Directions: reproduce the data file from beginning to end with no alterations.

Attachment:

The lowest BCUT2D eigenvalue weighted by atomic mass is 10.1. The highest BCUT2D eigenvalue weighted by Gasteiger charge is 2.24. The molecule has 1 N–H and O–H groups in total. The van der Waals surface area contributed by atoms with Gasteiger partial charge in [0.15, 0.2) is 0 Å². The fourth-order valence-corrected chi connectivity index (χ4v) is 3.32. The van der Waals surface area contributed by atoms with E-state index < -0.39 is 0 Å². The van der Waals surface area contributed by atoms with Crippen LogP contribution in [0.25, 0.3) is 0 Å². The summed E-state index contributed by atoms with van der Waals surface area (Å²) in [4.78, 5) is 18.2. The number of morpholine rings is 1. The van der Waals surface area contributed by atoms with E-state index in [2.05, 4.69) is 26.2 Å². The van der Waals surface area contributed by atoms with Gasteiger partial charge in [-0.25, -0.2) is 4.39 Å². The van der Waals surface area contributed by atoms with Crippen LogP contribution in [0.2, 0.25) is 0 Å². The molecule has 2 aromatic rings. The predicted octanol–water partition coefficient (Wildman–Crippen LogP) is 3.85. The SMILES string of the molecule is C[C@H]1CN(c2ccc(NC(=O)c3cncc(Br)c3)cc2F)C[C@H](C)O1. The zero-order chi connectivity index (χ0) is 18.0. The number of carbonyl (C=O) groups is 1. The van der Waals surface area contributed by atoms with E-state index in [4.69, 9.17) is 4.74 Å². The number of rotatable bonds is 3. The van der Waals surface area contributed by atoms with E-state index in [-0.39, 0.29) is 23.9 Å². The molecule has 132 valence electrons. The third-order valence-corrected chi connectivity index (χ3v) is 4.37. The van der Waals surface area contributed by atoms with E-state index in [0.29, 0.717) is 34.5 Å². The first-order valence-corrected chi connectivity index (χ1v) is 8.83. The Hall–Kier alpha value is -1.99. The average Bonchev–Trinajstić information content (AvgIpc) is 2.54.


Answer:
The lowest BCUT2D eigenvalue weighted by atomic mass is 10.1. The highest BCUT2D eigenvalue weighted by Gasteiger charge is 2.24. The molecule has 1 N–H and O–H groups in total. The van der Waals surface area contributed by atoms with Gasteiger partial charge in [0.15, 0.2) is 0 Å². The fourth-order valence-corrected chi connectivity index (χ4v) is 3.32. The van der Waals surface area contributed by atoms with E-state index < -0.39 is 0 Å². The van der Waals surface area contributed by atoms with Crippen LogP contribution in [0.25, 0.3) is 0 Å². The summed E-state index contributed by atoms with van der Waals surface area (Å²) in [4.78, 5) is 18.2. The number of morpholine rings is 1. The van der Waals surface area contributed by atoms with E-state index in [2.05, 4.69) is 26.2 Å². The van der Waals surface area contributed by atoms with Gasteiger partial charge in [-0.25, -0.2) is 4.39 Å². The van der Waals surface area contributed by atoms with Crippen LogP contribution in [0.2, 0.25) is 0 Å². The molecule has 2 aromatic rings. The predicted octanol–water partition coefficient (Wildman–Crippen LogP) is 3.85. The SMILES string of the molecule is C[C@H]1CN(c2ccc(NC(=O)c3cncc(Br)c3)cc2F)C[C@H](C)O1. The zero-order chi connectivity index (χ0) is 18.0. The number of carbonyl (C=O) groups is 1. The van der Waals surface area contributed by atoms with E-state index in [4.69, 9.17) is 4.74 Å². The number of rotatable bonds is 3. The van der Waals surface area contributed by atoms with E-state index in [-0.39, 0.29) is 23.9 Å². The molecule has 132 valence electrons. The third-order valence-corrected chi connectivity index (χ3v) is 4.37. The van der Waals surface area contributed by atoms with E-state index in [0.29, 0.717) is 34.5 Å². The first-order valence-corrected chi connectivity index (χ1v) is 8.83. The Hall–Kier alpha value is -1.99. The average Bonchev–Trinajstić information content (AvgIpc) is 2.54.